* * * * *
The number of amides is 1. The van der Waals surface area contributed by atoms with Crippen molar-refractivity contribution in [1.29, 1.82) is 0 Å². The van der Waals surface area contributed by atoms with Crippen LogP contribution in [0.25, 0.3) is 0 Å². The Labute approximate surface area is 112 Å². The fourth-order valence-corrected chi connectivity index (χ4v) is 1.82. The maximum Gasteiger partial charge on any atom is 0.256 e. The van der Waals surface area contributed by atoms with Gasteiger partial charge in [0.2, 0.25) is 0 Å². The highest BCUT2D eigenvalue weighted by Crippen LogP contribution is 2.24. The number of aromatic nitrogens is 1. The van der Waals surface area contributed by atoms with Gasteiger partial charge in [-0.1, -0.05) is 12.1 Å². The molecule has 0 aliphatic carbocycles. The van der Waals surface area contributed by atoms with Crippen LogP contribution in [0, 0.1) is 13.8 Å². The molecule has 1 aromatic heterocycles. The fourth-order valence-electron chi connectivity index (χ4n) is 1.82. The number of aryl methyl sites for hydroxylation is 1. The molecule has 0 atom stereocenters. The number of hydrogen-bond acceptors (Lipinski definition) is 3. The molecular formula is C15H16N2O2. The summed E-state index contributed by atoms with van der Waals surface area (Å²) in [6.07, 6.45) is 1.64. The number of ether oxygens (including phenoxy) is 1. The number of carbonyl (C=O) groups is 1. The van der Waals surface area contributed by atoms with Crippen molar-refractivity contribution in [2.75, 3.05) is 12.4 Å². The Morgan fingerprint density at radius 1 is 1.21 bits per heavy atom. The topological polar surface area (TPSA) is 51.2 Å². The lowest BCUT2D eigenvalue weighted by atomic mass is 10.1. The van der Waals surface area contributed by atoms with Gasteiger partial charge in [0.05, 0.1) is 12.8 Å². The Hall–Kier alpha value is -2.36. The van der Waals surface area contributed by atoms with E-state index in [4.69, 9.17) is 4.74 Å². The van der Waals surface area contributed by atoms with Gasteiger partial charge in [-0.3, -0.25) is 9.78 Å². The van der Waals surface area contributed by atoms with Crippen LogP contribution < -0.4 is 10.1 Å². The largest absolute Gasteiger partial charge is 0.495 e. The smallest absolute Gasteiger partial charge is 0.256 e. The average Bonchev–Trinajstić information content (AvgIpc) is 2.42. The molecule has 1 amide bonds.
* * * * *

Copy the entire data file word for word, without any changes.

The number of amides is 1. The van der Waals surface area contributed by atoms with Crippen molar-refractivity contribution in [1.29, 1.82) is 0 Å². The van der Waals surface area contributed by atoms with Crippen LogP contribution in [0.25, 0.3) is 0 Å². The Labute approximate surface area is 112 Å². The fourth-order valence-corrected chi connectivity index (χ4v) is 1.82. The maximum Gasteiger partial charge on any atom is 0.256 e. The van der Waals surface area contributed by atoms with Gasteiger partial charge in [0.2, 0.25) is 0 Å². The highest BCUT2D eigenvalue weighted by Crippen LogP contribution is 2.24. The number of aromatic nitrogens is 1. The van der Waals surface area contributed by atoms with Gasteiger partial charge in [-0.1, -0.05) is 12.1 Å². The molecule has 0 aliphatic carbocycles. The van der Waals surface area contributed by atoms with Crippen LogP contribution in [0, 0.1) is 13.8 Å². The molecule has 1 aromatic heterocycles. The fourth-order valence-electron chi connectivity index (χ4n) is 1.82. The number of aryl methyl sites for hydroxylation is 1. The molecule has 0 atom stereocenters. The number of hydrogen-bond acceptors (Lipinski definition) is 3. The molecular formula is C15H16N2O2. The summed E-state index contributed by atoms with van der Waals surface area (Å²) in [6.07, 6.45) is 1.64. The number of ether oxygens (including phenoxy) is 1. The number of carbonyl (C=O) groups is 1. The van der Waals surface area contributed by atoms with Crippen molar-refractivity contribution in [2.75, 3.05) is 12.4 Å². The Morgan fingerprint density at radius 1 is 1.21 bits per heavy atom. The topological polar surface area (TPSA) is 51.2 Å². The lowest BCUT2D eigenvalue weighted by atomic mass is 10.1. The van der Waals surface area contributed by atoms with Gasteiger partial charge in [0.05, 0.1) is 12.8 Å². The Hall–Kier alpha value is -2.36. The van der Waals surface area contributed by atoms with E-state index in [4.69, 9.17) is 4.74 Å². The van der Waals surface area contributed by atoms with Gasteiger partial charge in [-0.3, -0.25) is 9.78 Å². The van der Waals surface area contributed by atoms with Crippen LogP contribution < -0.4 is 10.1 Å². The largest absolute Gasteiger partial charge is 0.495 e. The smallest absolute Gasteiger partial charge is 0.256 e. The average Bonchev–Trinajstić information content (AvgIpc) is 2.42. The molecule has 1 amide bonds.